There May Be a Bomb on This Plane, But Do Stay Aboard

The strangeness of the incident at the Atlanta airport

Over the weekend, an unknown Twitter user made bomb threats against two commercial airliners. Authorities deemed them credible enough to scramble two military jets to escort the flights to Atlanta's airport. It's unclear to me what good a fighter-jet escort would've done had an explosive device been aboard, but let that pass. What I really don't understand is what happened when the planes landed.

What I'd have guessed, prior to this incident, is that the planes would've been isolated on the most remote possible part of the runway, the passengers would've deplaned as quickly as possible, and then the airliners would've been searched by robots or an explosives team with dogs while the passengers were far away.

But that isn't what happened.

Instead, the planes were isolated... and the passengers were kept aboard. The press accounts don't make much of that detail, but it's there. For example, the Atlanta Journal Constitution story relates that the threat against the Southwest flight stated, "

The Milwaukee Journal-Sentinel includes a contemporaneous statement from Southwest: "Due to a security situation, upon safely landing as scheduled in Atlanta, the aircraft operating Flight 2492 from Milwaukee taxied under its own power to a remote area of the airport where 86 customers and the aircraft are being re-screened," the airline stated. "Our top priority is the safety of our customers and employees. We cannot comment on the nature of the security situation."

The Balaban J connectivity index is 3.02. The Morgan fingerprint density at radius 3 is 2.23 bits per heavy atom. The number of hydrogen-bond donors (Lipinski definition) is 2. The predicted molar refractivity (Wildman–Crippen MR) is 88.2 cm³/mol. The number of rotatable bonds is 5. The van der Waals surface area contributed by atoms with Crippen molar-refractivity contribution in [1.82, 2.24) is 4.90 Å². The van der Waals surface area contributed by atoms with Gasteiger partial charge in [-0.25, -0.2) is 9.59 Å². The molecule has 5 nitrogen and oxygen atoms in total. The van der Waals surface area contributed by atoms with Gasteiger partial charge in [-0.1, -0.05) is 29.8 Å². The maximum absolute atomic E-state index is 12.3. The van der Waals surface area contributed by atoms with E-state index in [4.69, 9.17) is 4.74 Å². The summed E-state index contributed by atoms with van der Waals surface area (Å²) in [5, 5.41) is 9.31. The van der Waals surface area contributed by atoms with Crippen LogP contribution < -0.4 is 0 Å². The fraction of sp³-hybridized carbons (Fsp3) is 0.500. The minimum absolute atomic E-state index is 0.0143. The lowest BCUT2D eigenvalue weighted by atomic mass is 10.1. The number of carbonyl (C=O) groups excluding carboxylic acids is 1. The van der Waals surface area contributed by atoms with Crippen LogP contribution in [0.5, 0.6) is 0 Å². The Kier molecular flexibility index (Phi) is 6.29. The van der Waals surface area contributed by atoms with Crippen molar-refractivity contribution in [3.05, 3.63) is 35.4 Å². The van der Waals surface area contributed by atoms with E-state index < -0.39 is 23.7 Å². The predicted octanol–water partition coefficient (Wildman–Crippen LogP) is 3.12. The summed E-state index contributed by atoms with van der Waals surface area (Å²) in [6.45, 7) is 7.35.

I'm not sure it ever makes sense to take an anonymous threat on Twitter seriously, given that people who actually plot to blow up airliners don't typically give advance warning. But it seems especially strange to treat a bomb threat as credible enough to justify scrambling fighter jets, grounding a flight, and closing down a runway to isolate a plane... and keeping dozens aboard as things play out. In such circumstances, being "allowed bathroom breaks" would not suffice to make me happy.

As a non-expert frequent flier, am I missing something? After a bit of reaching out to folks with more expertise, I've yet to hear an explanation for this protocol that makes sense, but I encourage email from anyone who can make the case for it.